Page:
Shares of OMCs or state-run oil marketing firms—Bharat Petroleum Corp. Ltd (BPCL), Hindustan Petroleum Corp. Ltd (HPCL) and Indian Oil Corp. Ltd (IOC)—took a beating on Monday.
Two factors are causing concern. One, the government announced last week that consumers making payments through the digital route for purchase of petrol or diesel will be offered 0.75% discount from OMCs. Two, higher crude oil prices.
On Tuesday, a Mint report said the burden of discounts will be borne by OMCs, citing two executives. Some things are not clear though. For instance, what is the timeframe for which the discounts will be offered? Will the government compensate the OMCs for damages they incur due to the discounts?
If retail price discounts last for the entire duration of financial year 2018, IOC/BPCL/HPCL earnings per share will be hurt by 11/10/18% respectively (if 100% of transactions are converted to digital payments), pointed out Credit Suisse Securities (India) Pvt Ltd in a report on 8 December. “If effective for the whole of FY18, this scheme can hurt OMC Ebitda by a combined Rs5,400 crore (profits by Rs3,700 crore),” said Credit Suisse.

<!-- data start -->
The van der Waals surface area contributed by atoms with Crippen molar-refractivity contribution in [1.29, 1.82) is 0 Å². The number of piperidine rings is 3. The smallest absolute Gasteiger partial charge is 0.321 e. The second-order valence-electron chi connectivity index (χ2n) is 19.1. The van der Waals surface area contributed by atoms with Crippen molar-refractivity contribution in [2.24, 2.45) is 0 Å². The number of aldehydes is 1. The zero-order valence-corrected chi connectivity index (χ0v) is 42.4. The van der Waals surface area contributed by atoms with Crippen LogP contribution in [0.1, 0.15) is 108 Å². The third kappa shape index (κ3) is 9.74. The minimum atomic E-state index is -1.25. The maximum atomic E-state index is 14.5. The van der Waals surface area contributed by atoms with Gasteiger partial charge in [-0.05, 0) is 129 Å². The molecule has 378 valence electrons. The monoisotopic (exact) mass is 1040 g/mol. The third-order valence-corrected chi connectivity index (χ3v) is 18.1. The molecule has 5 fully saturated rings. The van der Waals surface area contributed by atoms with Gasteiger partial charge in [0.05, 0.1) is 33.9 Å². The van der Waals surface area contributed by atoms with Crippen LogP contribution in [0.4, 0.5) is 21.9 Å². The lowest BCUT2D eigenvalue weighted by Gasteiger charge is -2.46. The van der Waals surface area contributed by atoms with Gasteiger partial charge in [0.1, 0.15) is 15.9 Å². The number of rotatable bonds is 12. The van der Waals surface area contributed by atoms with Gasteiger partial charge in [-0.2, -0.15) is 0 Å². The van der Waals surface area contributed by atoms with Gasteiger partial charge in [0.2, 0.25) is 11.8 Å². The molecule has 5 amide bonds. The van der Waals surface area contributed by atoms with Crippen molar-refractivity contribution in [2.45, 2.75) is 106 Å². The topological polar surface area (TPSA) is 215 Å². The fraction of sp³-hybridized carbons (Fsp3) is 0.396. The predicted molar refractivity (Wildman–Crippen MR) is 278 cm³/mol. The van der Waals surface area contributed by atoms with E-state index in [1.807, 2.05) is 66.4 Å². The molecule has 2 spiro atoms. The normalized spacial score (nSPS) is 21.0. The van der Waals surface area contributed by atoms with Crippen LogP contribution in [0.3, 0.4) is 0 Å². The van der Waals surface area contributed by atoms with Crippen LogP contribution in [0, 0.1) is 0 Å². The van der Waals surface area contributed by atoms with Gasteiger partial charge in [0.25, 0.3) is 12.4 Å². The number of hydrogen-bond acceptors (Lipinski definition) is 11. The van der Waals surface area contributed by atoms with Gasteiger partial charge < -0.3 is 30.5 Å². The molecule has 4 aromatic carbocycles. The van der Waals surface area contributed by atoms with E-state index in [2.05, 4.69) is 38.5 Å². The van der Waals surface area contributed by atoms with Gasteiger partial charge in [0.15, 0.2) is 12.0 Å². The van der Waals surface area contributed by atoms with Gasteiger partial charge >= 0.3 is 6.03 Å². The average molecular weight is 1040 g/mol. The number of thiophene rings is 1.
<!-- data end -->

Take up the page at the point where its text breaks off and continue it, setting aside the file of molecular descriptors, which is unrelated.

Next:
Ebitda is earnings before interest, tax, depreciation and amortization.
It will be interesting to watch whether volumes will increase for OMCs considering private firms are expected to see some market share loss due to this move.
The second factor causing concern is strengthening crude prices. Investors worry higher crude prices will increase the “fuel and loss” component for OMCs, point out analysts. Fuel and loss refers to the cost that refineries incur due to the fuel consumed to run the refineries and the fuel lost in the system while processing crude oil into petroleum products. Additionally, working capital requirements tend to increase, which will mean higher interest burden.
The Organization of the Petroleum Exporting Countries (Opec) announced a production cut on 30 November. On 10 December, non-Opec countries too agreed to cut production. These moves are expected to bring forward the balancing of oil markets and this has led to a rally in crude price recently.
From a longer term perspective, investors have little to complain. The OMC stocks have outperformed the benchmark Sensex since the beginning of this financial year. The shares trade at about 9-11.6 times estimated earnings for FY17. Valuations aren’t threatening. Earnings will surprise positively even now, says an analyst. But given the sharp outperformance in stocks and the concerns mentioned above, meaningful upsides from these levels could well be limited in the near-future.